When I graduated from Amherst I thought I knew exactly what I was going to do with my life. And, of course, it hasn't turned out that way at all! According to plan, by now I should be settled on some quiet college campus living the life of the mind. In fact, I am an officer of a major management consulting firm dividing my working days between airplanes and working with major companies to make big changes in operating effectiveness, fast. At Amherst, I never gave much thought to a family. Today, I am the father of four and the frenetic daily dynamics of this bunch is the centerpiece of my life. When my wife, Peggy, and I chance to talk about this journey, for example as we did before I sat down to write this letter, we concluded it really beats us how we got here but overall it’s been fun and satisfying.
At any rate, when I look back on my Amherst years, and I have often, I hold them as a defining time for me in two key ways. The first is grounded in the old core curriculum. The curriculum gave us a foundation of general skills and appreciation that I frankly don't see in people who have experienced the "salad bar" approach to education which succeeded it. Most importantly, it forced me to confront my weaknesses as well as play to my strengths. One of the great lessons of my life has been how to create strength from actively balancing strength and weakness - from being a continually "incomplete" person. I really believe that people who can do this have a true advantage over those who only do what they do well. The second defining thing I found at Amherst was my relationship with my wife, Peggy (Smith '69). We have been through good and bad together; we will celebrate our twenty-fifth anniversary in August.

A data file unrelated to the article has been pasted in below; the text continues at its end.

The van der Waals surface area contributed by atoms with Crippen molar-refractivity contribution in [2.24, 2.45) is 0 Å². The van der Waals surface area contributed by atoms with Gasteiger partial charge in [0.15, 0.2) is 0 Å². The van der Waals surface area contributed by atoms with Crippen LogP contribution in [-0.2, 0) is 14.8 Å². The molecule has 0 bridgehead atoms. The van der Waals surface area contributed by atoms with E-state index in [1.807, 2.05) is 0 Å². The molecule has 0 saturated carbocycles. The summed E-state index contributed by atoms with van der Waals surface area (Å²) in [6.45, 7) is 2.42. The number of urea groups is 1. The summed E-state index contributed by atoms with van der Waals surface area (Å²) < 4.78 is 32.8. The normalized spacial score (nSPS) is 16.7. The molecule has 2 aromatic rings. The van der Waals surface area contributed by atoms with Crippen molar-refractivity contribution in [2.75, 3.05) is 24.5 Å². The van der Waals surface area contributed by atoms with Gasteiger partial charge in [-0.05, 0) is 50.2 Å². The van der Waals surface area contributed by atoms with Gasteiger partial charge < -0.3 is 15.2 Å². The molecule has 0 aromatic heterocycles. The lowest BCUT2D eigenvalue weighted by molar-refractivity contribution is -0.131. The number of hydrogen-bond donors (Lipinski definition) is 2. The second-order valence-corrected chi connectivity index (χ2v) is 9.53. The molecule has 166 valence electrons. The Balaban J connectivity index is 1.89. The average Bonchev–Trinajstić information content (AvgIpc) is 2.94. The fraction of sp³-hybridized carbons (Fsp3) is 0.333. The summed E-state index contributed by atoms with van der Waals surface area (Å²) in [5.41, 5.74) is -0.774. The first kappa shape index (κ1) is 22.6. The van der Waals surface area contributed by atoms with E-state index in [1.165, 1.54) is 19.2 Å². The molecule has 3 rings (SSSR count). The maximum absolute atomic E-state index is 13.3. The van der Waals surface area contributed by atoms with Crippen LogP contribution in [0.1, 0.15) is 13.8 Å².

In between, I stayed on my original plan for a while and got my Ph.D. from Harvard, History of Science, in 1973. I stayed on to teach at Harvard but found the work unfulfilling after a couple of years and drifted over to the business faculty and from there into consulting. I got an MBA from Harvard in 1980, a couple of years after Peggy got hers. After stints with the Boston Consulting Group, Arthur D. little, and a sojourn doing "real" work for Equifax, I am now a vice president with esc Index responsible for our financial service practice. I love the work. Everything that I enjoyed in teaching is there in terms of moving people's thinking, both clients and training our new consultants, with the added stimulus of helping organizations take real actions to create significant results.
So, I can happily say that work is satisfying. However, the real core of my being has always been with my family .Along the way, Peggy and I have had four children, Andrew 16, Brian 11, Brendon 9, and Nora 5. We live in Concord, Mass. The lives of the kids seem to define our role in the town. Over the years, I have coached over twenty town soccer teams and now, minimal jock me, I've even been "promoted" to a league coordinator organizing teams. Andrew, Brian, and starting next year Brendon, have gone to a boy's school in town, the Fenn School, and so I find myself a trustee. Peggy's activities have developed apace around school and town organizations. In addition the activities of four kids, despite au pairs, made us decide that she needed to work out of our home–Peggy now is a writer of business articles ; along with a constant flow of article, her first book is due out in early 1994, from the Harvard Business School Press and in conjunction with The Economist.
Looking back over twenty-five years, one obvious truth that continually hits me is that be it either participating in your kids growing up or finding satisfaction from your work, you never get time back. Trade-offs made between family, work, personal activities, are irrevocable. Overall I am happy where I have come. My only regrets are some episodes where I equivocated and did not commit my time purposefully or to full advantage. Looking ahead, I intend to avoid such equivocations. I know my life priorities and intend to focus on them.